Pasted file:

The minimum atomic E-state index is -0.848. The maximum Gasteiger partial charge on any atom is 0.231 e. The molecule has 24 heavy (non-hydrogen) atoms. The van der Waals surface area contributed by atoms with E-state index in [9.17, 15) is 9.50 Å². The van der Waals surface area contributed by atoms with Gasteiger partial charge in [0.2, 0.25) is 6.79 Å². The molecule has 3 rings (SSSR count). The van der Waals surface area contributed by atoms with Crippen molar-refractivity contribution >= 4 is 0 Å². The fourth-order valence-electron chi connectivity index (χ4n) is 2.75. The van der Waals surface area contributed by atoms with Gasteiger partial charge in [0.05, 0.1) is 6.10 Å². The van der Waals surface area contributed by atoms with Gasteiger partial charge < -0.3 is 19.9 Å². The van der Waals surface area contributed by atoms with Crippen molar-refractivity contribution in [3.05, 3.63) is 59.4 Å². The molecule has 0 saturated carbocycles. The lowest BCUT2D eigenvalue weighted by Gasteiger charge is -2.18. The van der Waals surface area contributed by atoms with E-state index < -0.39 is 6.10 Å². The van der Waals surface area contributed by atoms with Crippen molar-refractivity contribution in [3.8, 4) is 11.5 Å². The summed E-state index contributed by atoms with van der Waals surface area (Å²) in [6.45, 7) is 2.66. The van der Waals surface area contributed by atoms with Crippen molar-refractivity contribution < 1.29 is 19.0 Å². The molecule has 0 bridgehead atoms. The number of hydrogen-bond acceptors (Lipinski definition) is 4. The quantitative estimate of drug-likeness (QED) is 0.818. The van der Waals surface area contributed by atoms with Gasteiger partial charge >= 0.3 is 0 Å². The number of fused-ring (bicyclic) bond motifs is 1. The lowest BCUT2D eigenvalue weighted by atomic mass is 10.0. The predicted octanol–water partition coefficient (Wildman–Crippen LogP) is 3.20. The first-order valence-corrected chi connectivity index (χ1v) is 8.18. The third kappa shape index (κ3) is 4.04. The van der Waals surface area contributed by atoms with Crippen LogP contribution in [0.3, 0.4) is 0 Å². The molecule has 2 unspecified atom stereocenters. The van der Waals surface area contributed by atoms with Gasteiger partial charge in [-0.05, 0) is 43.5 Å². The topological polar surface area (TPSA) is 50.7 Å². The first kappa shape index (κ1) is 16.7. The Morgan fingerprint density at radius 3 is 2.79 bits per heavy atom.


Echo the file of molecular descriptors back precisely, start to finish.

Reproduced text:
The minimum atomic E-state index is -0.848. The maximum Gasteiger partial charge on any atom is 0.231 e. The molecule has 24 heavy (non-hydrogen) atoms. The van der Waals surface area contributed by atoms with E-state index in [9.17, 15) is 9.50 Å². The van der Waals surface area contributed by atoms with Gasteiger partial charge in [0.2, 0.25) is 6.79 Å². The molecule has 3 rings (SSSR count). The van der Waals surface area contributed by atoms with Crippen molar-refractivity contribution >= 4 is 0 Å². The fourth-order valence-electron chi connectivity index (χ4n) is 2.75. The van der Waals surface area contributed by atoms with Gasteiger partial charge in [0.05, 0.1) is 6.10 Å². The van der Waals surface area contributed by atoms with Gasteiger partial charge < -0.3 is 19.9 Å². The van der Waals surface area contributed by atoms with Crippen molar-refractivity contribution in [3.05, 3.63) is 59.4 Å². The molecule has 0 saturated carbocycles. The lowest BCUT2D eigenvalue weighted by Gasteiger charge is -2.18. The van der Waals surface area contributed by atoms with E-state index < -0.39 is 6.10 Å². The van der Waals surface area contributed by atoms with Crippen molar-refractivity contribution in [3.8, 4) is 11.5 Å². The summed E-state index contributed by atoms with van der Waals surface area (Å²) in [6.45, 7) is 2.66. The van der Waals surface area contributed by atoms with Crippen molar-refractivity contribution < 1.29 is 19.0 Å². The molecule has 0 bridgehead atoms. The number of hydrogen-bond acceptors (Lipinski definition) is 4. The quantitative estimate of drug-likeness (QED) is 0.818. The van der Waals surface area contributed by atoms with Gasteiger partial charge >= 0.3 is 0 Å². The number of fused-ring (bicyclic) bond motifs is 1. The lowest BCUT2D eigenvalue weighted by atomic mass is 10.0. The predicted octanol–water partition coefficient (Wildman–Crippen LogP) is 3.20. The first-order valence-corrected chi connectivity index (χ1v) is 8.18. The third kappa shape index (κ3) is 4.04. The van der Waals surface area contributed by atoms with Crippen LogP contribution in [0.3, 0.4) is 0 Å². The molecule has 2 unspecified atom stereocenters. The van der Waals surface area contributed by atoms with Gasteiger partial charge in [-0.05, 0) is 43.5 Å². The topological polar surface area (TPSA) is 50.7 Å². The first kappa shape index (κ1) is 16.7. The Morgan fingerprint density at radius 3 is 2.79 bits per heavy atom.